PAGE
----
Mr Holomisa noted that they referred to each other as “commissioner” not “member”.

Members indicated their agreement for substituting “member” for “commissioner”, wherever relevant in the Bill.

Mr Labuschagne thought that there would not be a problem with this, but did want to draw Members’ attention to section 193(1) of the Constitution, which referred to “members of any Commission”.

Ms Schäfer agreed that it might make sense to try to use the same terminology as the Constitution. Perhaps something could be included, along the lines that the commissioners were members as referred to in the Constitution. However, she did not feel that there was any real inconsistency.

The Chairperson noted that the Constitution was dealing with members of more than one Commission and for practical reasons it thus referred to “a member of a commission”.

Mr Swart noted that there was a problem with the wording of clause 16, and it would be clearer if this read “commissioner or member of staff”.

Ms Schäfer said that a commissioner should then be defined as a member of the Commission.

Ms Lufundo said that the “member” was defined in clause 5. She thought that there needed to be a reference to this clause, rather than to the Constitution.

Ms Schäfer said that her suggestion was to clarify the use of “member” (as in the Constitution) and “commissioner” (in this Bill) but there was no harm in making reference to clause 5.

Mr Labuschagne said that he did not think it necessary to refer to the Constitution.

Ms Schäfer responded that Mr Labuschagne had raised the point, which was why she had suggested the definition.

Mr Labuschagne said he would think about the appropriate definition, but was inclined to the view that it would only be necessary to refer to clause 5 in the definition. He would prepare two options; one referring to the Constitution, and the other without.

Ms Smuts did not think options were necessary; she suggested that the Committee agree on the use of “commissioner” throughout.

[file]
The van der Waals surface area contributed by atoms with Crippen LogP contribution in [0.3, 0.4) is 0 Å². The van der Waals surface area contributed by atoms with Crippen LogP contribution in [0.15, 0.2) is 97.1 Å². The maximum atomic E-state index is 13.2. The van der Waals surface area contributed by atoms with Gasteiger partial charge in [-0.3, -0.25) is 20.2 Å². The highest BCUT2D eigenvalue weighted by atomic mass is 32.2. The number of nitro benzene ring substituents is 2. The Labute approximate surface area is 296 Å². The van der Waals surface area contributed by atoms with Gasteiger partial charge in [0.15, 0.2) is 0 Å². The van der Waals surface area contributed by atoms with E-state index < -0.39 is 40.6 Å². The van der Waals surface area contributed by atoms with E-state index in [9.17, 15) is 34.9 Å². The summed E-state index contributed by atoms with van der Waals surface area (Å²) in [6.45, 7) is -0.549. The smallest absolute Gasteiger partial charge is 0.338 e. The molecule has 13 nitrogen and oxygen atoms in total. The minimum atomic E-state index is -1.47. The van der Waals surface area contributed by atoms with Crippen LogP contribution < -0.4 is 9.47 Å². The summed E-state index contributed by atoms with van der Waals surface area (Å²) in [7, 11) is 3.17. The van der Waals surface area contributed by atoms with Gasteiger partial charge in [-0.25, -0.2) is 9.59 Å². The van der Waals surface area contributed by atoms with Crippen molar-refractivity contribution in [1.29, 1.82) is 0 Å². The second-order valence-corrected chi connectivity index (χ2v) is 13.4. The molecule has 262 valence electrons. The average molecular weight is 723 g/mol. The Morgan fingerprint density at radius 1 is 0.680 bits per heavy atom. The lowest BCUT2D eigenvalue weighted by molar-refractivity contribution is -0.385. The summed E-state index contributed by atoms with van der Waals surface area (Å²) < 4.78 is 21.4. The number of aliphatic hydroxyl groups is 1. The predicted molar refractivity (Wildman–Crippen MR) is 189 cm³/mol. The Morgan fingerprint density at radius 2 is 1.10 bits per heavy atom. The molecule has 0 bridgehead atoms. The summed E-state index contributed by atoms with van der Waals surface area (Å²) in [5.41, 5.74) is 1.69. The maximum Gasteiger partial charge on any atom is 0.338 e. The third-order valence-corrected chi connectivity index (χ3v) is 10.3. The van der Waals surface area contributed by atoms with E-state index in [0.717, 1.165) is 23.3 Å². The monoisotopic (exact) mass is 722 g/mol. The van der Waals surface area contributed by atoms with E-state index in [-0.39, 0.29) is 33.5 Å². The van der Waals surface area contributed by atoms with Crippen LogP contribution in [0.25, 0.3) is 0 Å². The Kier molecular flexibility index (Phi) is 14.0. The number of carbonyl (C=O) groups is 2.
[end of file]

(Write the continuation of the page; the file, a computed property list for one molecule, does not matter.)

The Chairperson asked that this change be effected.

Mr Labuschagne moved on to the definition of “organ of state”, which now excluded the  words “and includes any other statutory body or functionary”.  He mentioned that Members had discussed limiting clause 14 of the Bill to “executive organs of state”

Ms Smuts said that it would  have made sense to leave the definitions to the end of the debate. If “organs of state” was not used elsewhere then it was possible to amplify clause 14.

Mr Swart asked Mr Labuschagne, and received confirmation, that “organs of state” were referred to in more than one place, but agreed that the Committee had wanted to use “executive” organs of state for clause 14(4).

Ms Smuts noted the definition of “premises” and pointed out that this would be relevant only if the search and seizure powers were retained. Although the wording had been taken from the ICASA legislation, the inclusion of “road” in “premises” was not appropriate for the SAHRC.

The Chairperson quipped that SAHRC might need to investigate toll roads were a possibility.

Members agreed with the definition of “premises” that excluded roads.

Clause 3: Seat of Commission
Mr Labuschagne noted the options around who should determine the seat of the Commission as the President, the NA, and the Commission itself.

Ms Smuts said that the Commission had established itself in Johannesburg and it was not relevant to refer to the President. Since the SAHRC accounted to the NA, it would be appropriate to leave the decision on the seat of the Commission with the NA.

Mr Holomisa wondered whether it was necessary for the National Assembly (NA) to deal with the matter.

The Chairperson agreed that the seat had already been determined, and the SAHRC was established. However, there was a concern that a new SAHRC might decide to move elsewhere.